Ultrasound imaging involves exposing part of the body to high frequency sound waves to produce pictures of the inside of the body. This is the same principle involved in the sonar used by bats, ships and fishermen. When a sound wave strikes an object, it echoes back. By measuring these echo waves it is possible to determine how far away the object is and its size, shape, and consistency.
In medicine, ultrasound is used to detect changes in appearance of organs, tissues and vessels, or detect abnormal masses, such as tumors. The idea of using ultrasound in medicine was borrowed from sonar technology, which makes use of sound waves to detect underwater objects. Ultrasound scanning in womens’ care has been around for several decades. Technological developments have delivered modern ultrasound machines with improved portability and resolution. We are now capable of seeing minute details in the female genital tract.
One development that stands out is transvaginal ultrasound (TVS). In this imaging technique, a vaginal ultrasound probe (called a transducer) is gently inserted in the vagina, and advanced close to the cervix. The probe is then moved from side to side, capturing detailed live views of the pelvic organs.
Almost every woman can have a TVS. It’s not advisable in virgins, and may be more uncomfortable in menopausal women. The experience is comparable to having a Pap smear, but most women find it easier as modern ultrasound probes are quite small compared to speculums used in doing Pap smears.
TVS is mostly applicable in Gynecological and early pregnancy ultrasound imaging. The image clarity and resolution is able to provide detailed studies of the uterus, cervix, ovaries and other pelvic structures. We are able to diagnose various diseases with unprecedented accuracy, including: ovarian cysts and tumors, uterine tumors and fibroids, causes of abnormal bleeding or pelvic pain, fertility problems etc.
In early pregnancy, TVS is the preferred imaging modality. Using this tool, we are able to confidently diagnose early pregnancy problems like miscarriages, and even diagnose ectopic pregnancies long before they rupture, thereby reducing risks to women.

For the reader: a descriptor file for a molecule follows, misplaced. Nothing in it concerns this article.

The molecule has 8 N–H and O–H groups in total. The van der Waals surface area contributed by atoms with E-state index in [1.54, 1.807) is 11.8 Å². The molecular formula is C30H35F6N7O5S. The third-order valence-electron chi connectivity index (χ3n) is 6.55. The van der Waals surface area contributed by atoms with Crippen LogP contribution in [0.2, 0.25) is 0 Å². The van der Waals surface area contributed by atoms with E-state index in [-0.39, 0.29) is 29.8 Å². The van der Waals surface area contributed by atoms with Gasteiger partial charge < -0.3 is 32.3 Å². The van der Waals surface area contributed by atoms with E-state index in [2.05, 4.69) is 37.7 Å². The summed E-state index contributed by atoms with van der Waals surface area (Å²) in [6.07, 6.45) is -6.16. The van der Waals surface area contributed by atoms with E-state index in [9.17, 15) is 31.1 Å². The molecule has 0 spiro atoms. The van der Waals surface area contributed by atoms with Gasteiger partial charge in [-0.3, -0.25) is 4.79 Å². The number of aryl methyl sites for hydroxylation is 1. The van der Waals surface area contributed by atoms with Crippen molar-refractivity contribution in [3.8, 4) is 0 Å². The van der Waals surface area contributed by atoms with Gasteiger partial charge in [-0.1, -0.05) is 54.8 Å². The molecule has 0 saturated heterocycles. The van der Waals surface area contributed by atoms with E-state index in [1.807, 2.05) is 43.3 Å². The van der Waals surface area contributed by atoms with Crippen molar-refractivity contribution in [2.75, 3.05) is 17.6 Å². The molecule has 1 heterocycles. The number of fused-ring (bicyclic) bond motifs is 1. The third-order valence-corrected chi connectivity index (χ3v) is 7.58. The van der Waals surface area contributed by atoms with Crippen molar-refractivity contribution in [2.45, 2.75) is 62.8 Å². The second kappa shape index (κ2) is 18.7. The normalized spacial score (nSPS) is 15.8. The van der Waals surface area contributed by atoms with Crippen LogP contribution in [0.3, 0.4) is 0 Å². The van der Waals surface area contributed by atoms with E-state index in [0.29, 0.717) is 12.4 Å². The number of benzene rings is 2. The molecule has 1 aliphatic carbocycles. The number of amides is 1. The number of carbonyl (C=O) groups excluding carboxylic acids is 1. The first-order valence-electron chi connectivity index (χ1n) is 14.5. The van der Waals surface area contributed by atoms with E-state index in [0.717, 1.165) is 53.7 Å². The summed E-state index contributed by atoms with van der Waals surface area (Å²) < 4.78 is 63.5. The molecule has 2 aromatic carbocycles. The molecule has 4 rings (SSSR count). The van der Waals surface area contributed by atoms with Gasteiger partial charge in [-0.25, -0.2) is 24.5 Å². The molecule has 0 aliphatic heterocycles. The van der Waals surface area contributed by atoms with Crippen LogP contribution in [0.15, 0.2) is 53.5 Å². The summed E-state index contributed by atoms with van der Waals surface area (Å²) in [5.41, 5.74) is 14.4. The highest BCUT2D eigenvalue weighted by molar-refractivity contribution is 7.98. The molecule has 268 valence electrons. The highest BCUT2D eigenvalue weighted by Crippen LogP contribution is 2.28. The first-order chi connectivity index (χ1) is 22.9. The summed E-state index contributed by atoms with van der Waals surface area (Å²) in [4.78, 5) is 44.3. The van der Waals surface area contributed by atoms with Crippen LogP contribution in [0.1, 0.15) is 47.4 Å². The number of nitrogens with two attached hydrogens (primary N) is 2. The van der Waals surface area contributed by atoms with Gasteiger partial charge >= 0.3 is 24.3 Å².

The safety of TVS is well established. The technique uses sound waves well beyond human perception to create images that are processed by a computer and displayed on a monitor. There is no radiation exposure as is the case with conventional X-ray imaging, and so far, there are no known harmful effects of ultrasound in humans.
TVS must be carried out by trained and certified personnel. As with other medical procedures, individuals not trained and certified may make wrong interpretations following TVS, and thereby give inappropriate advice. Some Gynecologists have done training in TVS, and may be best placed to do the scan themselves.
When patients come for a TVS, they are asked to pass urine in order to keep the bladder empty. They then undress from the waist down, and are provided with an examination gown. The TVS probe is then cleaned with an antiseptic, and a cover (like a condom) is put in place and lubricated with ultrasound gel. The cover is changed with each patient. The patient is then positioned comfortably and the probe gently inserted in the vagina. Patients can view live images on the monitor as the scan is being done. The results are usually instant.
In some cases, similar imaging can be done via the back passage (rectum). This is called transrectal ultrasound, and is commonly done in men to image the prostate gland among other organs.
Most health units now offer TVS for diagnostic purposes. The cost is equivalent to conventional abdominal ultrasound, and sometimes the two are done at the same sitting. It is now almost routine for most pelvic imaging to be done transvaginally.Take a fertility test today